Parish Councils: an opportunity for lay participation

Lindsay Steele
Father Francis Mensah, right, participates in a discussion with parish leaders during the Diocese of Davenport’s Synodal Summit at St. Ambrose University in Davenport last year.

By Dan Ebener and Marti Jewell
The Catholic Messenger


(Editor’s note: This is the first in a series of articles about parish vibrancy.)

During the COVID lockdowns, it was common for parishes to suspend all meetings of their parish pastoral councils and many of them did not start up again when the lockdown ended.

This finding was unexpected in the research project we conducted over the last two years for Catholic Leadership Institute and the Conference for Pastoral Planning and Council Development.  We looked at parish vibrancy in 40 parishes across the USA, with a special focus on parishes with large numbers of Hispanic, Vietnamese and Black Catholics. 


Parish pastoral councils are the vehicle for pastoral planning in a parish, while finance councils attend to the business side of the parish. During these apostolic times, when we hear that the Church needs to focus more on mission and less on maintenance, it seems curious that so many parish pastoral councils were discontinued, especially when we consider that most finance councils found a way to meet.  

Of course, many church leaders are calling for parishes to switch our focus “from maintenance to mission.”  We are hearing this language from many church leaders, as participation in parish activities — from Mass attendance, to sacramental participation, to youth activities and adult faith formation — is on the decline.  Part of the challenge in switching our focus to mission is getting more lay people to step up and serve on parish pastoral councils.

Parish pastoral councils provide the opportunity for lay people to be involved in breathing new life into the pastoral plans and activities of the parish. In the Diocese of Davenport, we have “particular law,” which means Church law that is particular to our diocese, which requires every parish to have an active parish pastoral council (Article #25).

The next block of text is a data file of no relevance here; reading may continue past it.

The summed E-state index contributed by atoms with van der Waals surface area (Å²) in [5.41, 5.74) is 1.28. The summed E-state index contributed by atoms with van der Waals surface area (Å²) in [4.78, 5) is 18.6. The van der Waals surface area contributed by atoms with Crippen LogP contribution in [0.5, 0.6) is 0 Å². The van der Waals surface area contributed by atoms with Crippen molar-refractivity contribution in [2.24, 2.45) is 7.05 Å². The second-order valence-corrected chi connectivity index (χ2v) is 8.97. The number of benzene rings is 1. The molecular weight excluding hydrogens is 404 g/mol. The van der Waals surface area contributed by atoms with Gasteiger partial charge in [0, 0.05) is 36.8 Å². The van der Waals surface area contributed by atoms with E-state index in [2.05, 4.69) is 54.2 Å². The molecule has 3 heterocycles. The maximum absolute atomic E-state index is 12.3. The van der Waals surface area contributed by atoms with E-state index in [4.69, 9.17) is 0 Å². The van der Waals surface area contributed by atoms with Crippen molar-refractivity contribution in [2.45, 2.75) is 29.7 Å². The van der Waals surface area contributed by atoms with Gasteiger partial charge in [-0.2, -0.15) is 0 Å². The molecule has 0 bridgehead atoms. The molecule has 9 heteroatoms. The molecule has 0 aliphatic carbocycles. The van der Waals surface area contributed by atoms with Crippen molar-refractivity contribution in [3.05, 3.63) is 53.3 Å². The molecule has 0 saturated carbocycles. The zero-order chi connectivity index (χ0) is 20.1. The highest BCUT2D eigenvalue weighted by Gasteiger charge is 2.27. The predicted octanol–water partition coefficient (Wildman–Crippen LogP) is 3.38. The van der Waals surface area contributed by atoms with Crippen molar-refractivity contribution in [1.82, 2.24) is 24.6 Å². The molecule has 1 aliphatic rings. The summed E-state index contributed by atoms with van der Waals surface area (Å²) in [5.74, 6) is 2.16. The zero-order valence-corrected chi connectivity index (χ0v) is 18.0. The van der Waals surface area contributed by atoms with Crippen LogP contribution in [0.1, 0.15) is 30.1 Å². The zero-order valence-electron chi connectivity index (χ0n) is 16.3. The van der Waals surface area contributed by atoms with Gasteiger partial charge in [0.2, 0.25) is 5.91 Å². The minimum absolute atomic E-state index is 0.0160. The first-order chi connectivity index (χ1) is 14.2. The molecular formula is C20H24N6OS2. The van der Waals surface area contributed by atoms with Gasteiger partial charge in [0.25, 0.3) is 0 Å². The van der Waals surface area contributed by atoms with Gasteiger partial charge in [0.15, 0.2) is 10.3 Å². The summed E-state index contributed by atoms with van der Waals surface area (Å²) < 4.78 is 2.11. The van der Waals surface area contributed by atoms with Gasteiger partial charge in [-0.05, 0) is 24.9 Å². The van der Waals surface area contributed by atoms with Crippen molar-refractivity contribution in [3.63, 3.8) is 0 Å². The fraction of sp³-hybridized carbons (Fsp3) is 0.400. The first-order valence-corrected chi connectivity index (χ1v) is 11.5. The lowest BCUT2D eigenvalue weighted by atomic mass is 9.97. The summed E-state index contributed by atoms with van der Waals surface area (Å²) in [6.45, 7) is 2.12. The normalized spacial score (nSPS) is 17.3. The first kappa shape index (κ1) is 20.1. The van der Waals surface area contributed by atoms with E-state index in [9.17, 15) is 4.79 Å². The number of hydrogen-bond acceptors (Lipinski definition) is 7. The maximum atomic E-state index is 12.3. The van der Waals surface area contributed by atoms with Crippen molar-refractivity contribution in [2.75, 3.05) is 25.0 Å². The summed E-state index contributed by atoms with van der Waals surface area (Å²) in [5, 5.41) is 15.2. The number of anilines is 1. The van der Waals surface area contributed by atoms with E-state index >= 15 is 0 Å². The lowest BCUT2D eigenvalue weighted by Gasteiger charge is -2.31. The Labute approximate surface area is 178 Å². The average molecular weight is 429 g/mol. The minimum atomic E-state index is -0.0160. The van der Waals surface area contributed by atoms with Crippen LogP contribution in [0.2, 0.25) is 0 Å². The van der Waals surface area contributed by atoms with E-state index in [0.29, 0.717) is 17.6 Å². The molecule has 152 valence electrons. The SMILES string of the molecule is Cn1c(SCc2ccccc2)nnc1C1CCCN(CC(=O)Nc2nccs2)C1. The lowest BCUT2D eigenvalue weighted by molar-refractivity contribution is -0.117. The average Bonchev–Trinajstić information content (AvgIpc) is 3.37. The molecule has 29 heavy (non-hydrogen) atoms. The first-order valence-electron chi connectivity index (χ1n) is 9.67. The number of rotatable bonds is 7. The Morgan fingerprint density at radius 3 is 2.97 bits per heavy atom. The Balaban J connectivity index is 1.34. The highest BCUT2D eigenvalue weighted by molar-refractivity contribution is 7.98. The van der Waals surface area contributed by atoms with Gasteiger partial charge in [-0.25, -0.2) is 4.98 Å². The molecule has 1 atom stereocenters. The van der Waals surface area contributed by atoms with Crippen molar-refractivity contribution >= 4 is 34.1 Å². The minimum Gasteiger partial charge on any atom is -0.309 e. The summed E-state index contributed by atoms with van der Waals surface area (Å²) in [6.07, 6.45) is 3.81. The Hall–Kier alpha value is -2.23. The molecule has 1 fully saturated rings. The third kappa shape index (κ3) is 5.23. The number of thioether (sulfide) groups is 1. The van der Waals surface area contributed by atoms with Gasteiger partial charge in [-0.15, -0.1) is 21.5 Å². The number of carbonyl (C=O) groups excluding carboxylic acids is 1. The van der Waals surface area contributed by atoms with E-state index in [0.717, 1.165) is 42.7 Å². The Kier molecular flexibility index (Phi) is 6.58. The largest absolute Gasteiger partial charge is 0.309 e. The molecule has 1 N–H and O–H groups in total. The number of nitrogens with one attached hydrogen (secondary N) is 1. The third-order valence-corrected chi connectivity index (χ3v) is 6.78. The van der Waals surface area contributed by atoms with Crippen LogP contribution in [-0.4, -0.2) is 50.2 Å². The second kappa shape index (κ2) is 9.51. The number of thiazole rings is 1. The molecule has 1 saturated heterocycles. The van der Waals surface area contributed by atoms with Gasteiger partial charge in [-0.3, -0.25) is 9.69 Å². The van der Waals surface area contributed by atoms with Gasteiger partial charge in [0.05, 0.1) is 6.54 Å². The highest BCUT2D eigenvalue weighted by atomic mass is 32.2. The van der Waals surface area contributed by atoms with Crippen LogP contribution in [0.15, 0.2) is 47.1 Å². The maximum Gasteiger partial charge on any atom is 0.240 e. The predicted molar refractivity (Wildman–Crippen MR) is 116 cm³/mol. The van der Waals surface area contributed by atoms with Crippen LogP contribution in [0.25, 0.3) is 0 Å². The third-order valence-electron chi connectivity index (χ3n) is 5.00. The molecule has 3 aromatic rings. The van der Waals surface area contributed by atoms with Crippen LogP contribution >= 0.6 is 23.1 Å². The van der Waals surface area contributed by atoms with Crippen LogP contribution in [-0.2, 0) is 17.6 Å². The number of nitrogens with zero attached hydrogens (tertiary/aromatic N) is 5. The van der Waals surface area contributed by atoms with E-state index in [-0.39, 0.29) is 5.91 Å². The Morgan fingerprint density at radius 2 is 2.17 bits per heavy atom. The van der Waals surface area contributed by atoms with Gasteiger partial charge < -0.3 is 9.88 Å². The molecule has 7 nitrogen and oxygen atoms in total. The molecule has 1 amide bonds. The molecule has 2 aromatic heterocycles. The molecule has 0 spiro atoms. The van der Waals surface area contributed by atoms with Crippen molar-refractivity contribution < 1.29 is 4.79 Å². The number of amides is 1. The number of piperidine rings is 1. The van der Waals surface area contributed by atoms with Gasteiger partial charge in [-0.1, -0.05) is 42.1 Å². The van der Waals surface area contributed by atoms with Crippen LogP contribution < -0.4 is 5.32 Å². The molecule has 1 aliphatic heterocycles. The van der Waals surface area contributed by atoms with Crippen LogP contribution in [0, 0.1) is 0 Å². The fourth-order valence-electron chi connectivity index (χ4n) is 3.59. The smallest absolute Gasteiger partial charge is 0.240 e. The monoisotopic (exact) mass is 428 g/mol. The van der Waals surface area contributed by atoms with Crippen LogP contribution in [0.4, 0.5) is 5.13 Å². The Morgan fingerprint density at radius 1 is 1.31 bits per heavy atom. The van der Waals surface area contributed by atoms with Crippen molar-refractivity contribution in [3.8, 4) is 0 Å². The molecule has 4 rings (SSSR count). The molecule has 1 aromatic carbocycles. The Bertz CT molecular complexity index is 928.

Finance councils play a critical role in the mission of a parish as well. It is important that every parish run like a business in terms of finance, operations, accounting, human resources and the physical plant. Finance councils make sure the parish has the support and resources it needs for mission. By performing critical administrative tasks, finance councils can take some of the managerial pressure off our clergy, who are becoming older and fewer by the year.  

Based on feedback from participants in our study, one reason why parish pastoral councils were suspended during (and after) COVID is that, as one of our participants put it, “the meetings were boring.” Too many parish meetings are seen as a waste of time, partly because we do not know how to plan pastorally, which includes knowing how to run a meeting. 

Over the coming weeks and months, we will report on some of the things we learned from our study on parish vibrancy. We hope that our findings will be useful to our clergy and laity, particularly those who serve on parish pastoral and finance councils.  If you and your parish are interested in learning more about the roles and responsibilities of the various parish boards, commissions and councils, and some of their best practices, please contact Dan Ebener at

For more information about parish pastoral councils, finance councils, lay trustees and boards of education in a parish, go to

(Dan R. Ebener is a leadership professor for the Master of Organizational Leadership (MOL) program at St. Ambrose University in Davenport and director of Parish Planning for the Diocese of Davenport. Marti R. Jewell, associate professor emerita, is a professor, author and researcher of pastoral leadership.)

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